A study published by the National Bureau of Economic Research, Do People Respond to the Mortgage Interest Deduction? Quasi-Experimental Evidence from Denmark, indicates that the mortgage interest deduction fails to promote homeownership, but induces homeowners to buy larger, more expensive homes and incur greater debt.
The study examines the impact of a 1987 reform of Denmark’s mortgage interest deduction. Denmark has three tax brackets. The reform sharply reduced the mortgage interest deduction’s benefit for households in the top tax bracket, reduced the benefit to a lesser extent for the middle tax bracket, and raised it slightly for the bottom tax bracket. Matching income tax records to housing records for households within each bracket, the authors analyzed how the reform affected homeownership, home size and value, and interest payments on debt.
The study found that the reform had no discernable effect on whether households chose to own or rent. The reform, however, generally caused households whose mortgage tax benefits were reduced by the reform to purchase smaller homes of lesser value afterwards. Compared to the bottom two tax brackets, the reform also led top-bracket households to significantly reduce interest payments. The authors assume this resulted from households taking on smaller mortgages, since mortgages are the most significant source of homeowner interest payments.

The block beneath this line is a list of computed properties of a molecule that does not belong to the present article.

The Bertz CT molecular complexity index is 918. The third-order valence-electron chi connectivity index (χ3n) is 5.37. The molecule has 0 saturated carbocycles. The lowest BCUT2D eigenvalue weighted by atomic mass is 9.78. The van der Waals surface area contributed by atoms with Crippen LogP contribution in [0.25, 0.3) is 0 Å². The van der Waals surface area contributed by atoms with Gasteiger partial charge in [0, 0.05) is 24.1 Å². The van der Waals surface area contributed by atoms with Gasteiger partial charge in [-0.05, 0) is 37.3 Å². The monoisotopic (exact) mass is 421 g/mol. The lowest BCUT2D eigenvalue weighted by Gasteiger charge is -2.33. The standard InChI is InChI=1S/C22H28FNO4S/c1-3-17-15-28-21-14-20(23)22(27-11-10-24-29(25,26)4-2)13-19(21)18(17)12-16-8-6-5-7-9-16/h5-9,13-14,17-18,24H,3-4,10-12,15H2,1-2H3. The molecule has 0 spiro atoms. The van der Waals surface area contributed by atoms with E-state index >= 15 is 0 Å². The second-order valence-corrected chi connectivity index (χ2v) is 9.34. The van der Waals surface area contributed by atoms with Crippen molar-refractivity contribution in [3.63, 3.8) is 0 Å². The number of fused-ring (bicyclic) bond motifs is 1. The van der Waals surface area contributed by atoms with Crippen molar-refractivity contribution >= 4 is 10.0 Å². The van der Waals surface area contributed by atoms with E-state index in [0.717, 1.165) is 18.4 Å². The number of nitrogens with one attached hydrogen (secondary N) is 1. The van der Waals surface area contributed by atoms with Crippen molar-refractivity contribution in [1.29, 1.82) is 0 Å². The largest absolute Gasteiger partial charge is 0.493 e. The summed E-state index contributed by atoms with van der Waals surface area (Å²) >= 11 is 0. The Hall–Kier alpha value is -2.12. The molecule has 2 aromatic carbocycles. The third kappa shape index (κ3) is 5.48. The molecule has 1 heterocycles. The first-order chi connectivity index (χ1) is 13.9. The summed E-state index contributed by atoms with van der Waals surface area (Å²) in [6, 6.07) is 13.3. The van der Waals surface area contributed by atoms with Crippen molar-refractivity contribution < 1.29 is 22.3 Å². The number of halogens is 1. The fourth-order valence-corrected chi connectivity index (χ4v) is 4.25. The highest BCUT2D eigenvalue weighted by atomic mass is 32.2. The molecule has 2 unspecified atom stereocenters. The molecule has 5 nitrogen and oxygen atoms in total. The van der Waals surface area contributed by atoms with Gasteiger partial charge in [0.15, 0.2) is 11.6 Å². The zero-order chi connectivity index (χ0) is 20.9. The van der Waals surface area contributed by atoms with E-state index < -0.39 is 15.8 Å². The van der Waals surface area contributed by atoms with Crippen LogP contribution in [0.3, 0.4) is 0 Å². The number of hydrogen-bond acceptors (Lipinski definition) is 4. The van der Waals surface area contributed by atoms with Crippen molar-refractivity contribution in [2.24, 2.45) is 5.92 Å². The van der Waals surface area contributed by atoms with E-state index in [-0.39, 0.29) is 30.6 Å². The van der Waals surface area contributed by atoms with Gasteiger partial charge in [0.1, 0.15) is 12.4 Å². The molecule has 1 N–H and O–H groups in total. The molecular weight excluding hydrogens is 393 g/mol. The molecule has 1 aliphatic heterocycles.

The study concludes that the mortgage interest deduction does not increased homeownership and any broader societal benefits associated with homeownership cannot be attributed to the deduction. Furthermore, the mortgage interest deduction appears to cause homeowners to purchase larger, more expensive homes, which the authors suggest leads to an overinvestment in housing and excessive homeowner debt.
Do People Respond to the Mortgage Interest Deduction? Quasi-Experimental Evidence from Denmark is available at: http://bit.ly/2utatZP